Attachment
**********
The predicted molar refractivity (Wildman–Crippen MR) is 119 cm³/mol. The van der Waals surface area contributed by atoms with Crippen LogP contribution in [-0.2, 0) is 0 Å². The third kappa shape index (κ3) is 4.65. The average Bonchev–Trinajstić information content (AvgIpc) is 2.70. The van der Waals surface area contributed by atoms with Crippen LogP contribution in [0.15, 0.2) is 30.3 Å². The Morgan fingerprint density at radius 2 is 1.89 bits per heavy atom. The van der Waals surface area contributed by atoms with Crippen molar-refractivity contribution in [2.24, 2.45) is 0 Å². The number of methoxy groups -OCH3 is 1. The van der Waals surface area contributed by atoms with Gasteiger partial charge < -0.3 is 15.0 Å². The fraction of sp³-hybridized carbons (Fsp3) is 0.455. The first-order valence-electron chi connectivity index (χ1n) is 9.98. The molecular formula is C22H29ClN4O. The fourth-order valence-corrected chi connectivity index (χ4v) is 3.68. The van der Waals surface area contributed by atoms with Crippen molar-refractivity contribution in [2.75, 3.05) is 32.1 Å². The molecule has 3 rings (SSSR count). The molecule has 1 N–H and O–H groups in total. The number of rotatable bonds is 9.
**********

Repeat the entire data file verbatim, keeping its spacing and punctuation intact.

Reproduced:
The predicted molar refractivity (Wildman–Crippen MR) is 119 cm³/mol. The van der Waals surface area contributed by atoms with Crippen LogP contribution in [-0.2, 0) is 0 Å². The third kappa shape index (κ3) is 4.65. The average Bonchev–Trinajstić information content (AvgIpc) is 2.70. The van der Waals surface area contributed by atoms with Crippen LogP contribution in [0.15, 0.2) is 30.3 Å². The Morgan fingerprint density at radius 2 is 1.89 bits per heavy atom. The van der Waals surface area contributed by atoms with Crippen molar-refractivity contribution in [2.24, 2.45) is 0 Å². The number of methoxy groups -OCH3 is 1. The van der Waals surface area contributed by atoms with Gasteiger partial charge < -0.3 is 15.0 Å². The fraction of sp³-hybridized carbons (Fsp3) is 0.455. The first-order valence-electron chi connectivity index (χ1n) is 9.98. The molecular formula is C22H29ClN4O. The fourth-order valence-corrected chi connectivity index (χ4v) is 3.68. The van der Waals surface area contributed by atoms with Crippen molar-refractivity contribution in [2.75, 3.05) is 32.1 Å². The molecule has 3 rings (SSSR count). The molecule has 1 N–H and O–H groups in total. The number of rotatable bonds is 9.